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Stoffel Muller

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Name  Stoffel Muller

Stoffel Muller (1776 – 3 August 1833) was a Dutchman who led a small Protestant sect in the early nineteenth century. Known as the Zwijndrechtse nieuwlichters, the sect was later said to have had a communist ideology; it resisted civil government and held property commonly.

Contents

Biography

Muller was born on 16 February 1776 in Puttershoek. His father was a sailor and Muller accompanied him frequently; after the death of his father, he worked as a skipper. He married Helena Groenendijk (died 1853) and had three sons with her.

Muller was raised in a strict religious environment and joined the Protestant church as a member ("lidmaat") in 1793. According to family lore he fell ill in Emden on one of his journeys and had to stay there a while to convalesce; during that time he came under the influence of the Lutheran Pietism. He was reputed to have had a religious experience in 1816 during a nightly walk, which was to inform his theology. Afterward, he became estranged from his family and sought people with a similar religious conviction; he found that in Dirk Valk, a former bailiff from Waddinxveen, and his family and friends. When Valk lost his position, the two traveled around to find means to support themselves and those attracted to Muller's theology and Valk's reputed belief in the imminent return of Christ. On one of those trips, when they were investigating a business opportunity in Amsterdam, Muller met Maria Leer of Edam, a prophetess and domestic servant 17 years his junior who had grown up in an orphanage; though he was never legally divorced from his first wife he formed a "spiritual marriage" with Leer in 1817.

That same year, Muller, with Leer and the Valks, formed the congregation (they saw it as a Christelijke Broedergemeente, an "Apostolic Brethren Association" modeled on the early Christians) which later became known as the Zwijndrechtse nieuwlichters, whose ideals were based on the Sermon on the Mount; later studies proposed that this was a kind of communist ideology held by many Protestant sects of the time. While Muller was considered the group's leader, he was not formally appointed as such.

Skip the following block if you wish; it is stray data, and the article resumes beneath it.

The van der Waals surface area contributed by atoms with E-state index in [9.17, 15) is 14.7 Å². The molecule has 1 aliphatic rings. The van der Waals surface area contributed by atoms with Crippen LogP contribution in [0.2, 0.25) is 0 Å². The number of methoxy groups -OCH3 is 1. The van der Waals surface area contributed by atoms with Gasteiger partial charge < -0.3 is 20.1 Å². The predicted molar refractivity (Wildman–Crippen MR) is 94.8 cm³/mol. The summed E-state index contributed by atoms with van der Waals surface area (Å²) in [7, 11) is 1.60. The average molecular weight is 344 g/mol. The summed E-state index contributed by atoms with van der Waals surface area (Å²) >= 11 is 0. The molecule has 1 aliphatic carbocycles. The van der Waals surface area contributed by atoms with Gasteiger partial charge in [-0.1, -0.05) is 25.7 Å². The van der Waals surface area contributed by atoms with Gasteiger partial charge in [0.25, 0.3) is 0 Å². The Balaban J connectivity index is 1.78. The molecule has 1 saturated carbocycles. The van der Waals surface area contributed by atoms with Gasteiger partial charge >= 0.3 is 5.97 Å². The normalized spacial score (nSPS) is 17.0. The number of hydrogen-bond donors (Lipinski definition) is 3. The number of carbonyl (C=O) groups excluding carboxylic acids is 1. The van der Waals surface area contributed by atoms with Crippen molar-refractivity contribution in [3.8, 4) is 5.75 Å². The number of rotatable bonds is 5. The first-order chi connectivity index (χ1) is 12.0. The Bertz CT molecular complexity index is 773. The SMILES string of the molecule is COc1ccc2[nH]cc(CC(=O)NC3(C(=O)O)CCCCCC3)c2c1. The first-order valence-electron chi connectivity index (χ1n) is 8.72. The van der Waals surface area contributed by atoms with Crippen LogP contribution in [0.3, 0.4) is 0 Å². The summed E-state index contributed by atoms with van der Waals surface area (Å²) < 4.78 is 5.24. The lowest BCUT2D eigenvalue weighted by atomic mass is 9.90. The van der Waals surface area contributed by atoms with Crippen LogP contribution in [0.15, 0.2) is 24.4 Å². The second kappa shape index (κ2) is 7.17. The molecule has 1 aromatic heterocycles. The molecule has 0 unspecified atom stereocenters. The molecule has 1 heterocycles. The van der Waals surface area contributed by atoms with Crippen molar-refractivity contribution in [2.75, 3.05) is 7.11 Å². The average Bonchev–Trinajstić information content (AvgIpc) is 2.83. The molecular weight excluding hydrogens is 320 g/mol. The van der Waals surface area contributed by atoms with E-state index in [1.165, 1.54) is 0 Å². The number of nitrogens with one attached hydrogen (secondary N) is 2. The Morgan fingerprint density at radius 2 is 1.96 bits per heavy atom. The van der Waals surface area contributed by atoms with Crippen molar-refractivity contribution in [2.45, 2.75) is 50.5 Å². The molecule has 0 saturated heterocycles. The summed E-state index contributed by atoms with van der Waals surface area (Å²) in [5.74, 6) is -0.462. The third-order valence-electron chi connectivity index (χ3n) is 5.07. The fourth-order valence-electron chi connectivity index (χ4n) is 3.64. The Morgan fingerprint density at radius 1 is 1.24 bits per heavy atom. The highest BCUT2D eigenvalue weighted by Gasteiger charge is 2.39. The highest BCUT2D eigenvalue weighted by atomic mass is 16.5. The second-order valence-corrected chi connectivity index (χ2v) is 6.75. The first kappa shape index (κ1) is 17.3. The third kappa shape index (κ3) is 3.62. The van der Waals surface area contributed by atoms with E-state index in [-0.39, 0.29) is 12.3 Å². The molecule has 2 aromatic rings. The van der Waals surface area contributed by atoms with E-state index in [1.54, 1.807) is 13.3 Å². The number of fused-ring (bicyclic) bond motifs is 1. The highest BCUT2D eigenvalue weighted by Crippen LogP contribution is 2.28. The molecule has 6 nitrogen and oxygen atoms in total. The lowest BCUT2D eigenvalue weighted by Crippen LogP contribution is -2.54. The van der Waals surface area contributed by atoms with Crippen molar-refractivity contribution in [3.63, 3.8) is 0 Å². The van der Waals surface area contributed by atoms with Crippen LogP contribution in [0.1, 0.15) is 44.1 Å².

He and Leer were arrested for vagrancy in 1820 and served a year in prison. He died in Varik, on 3 August 1833, on a trip where he was as usual accompanied by Leer, possibly of cholera.

Theology and legacy

Muller's religious education was rudimentary, yet he managed to build a consistent religious system from his knowledge of the New Testament. The system was based on Romans 11:36, "For from him and through him and for him are all things". Stoffel interprets this to mean that everything, including sin, derives from God. This theology excluded predestination, since that which comes from God and through God and goes toward God can never be lost. The crucifixion is the single most important act of love, and the Sermon on the Mount provided the necessary guidance for life on earth. Muller's congregation was to live as the early Christians did, in love and with shared property. As long as Muller was alive and could enforce his will, the congregation followed those ideals; after his death, it quickly fell apart.

Much of what is known about Muller comes from the (not always reliable) recollections of Maria Leer; in 1860 she had moved to Leiden to live in the Bethlehemshof, where she met the writer Louise Sophie Blussé, who wrote Leer's memoirs and published them in 1892, under the pen name D.N. Anagrapheus, with a preface by Remonstrant preacher Jan Hendrik Maronier (1827–1920). Arthur van Schendel's skipper, Wuddink, a character in his novel De Waterman, was based on Muller. Leer's memoirs were likely the source for van Schendel.

References

Stoffel Muller Wikipedia


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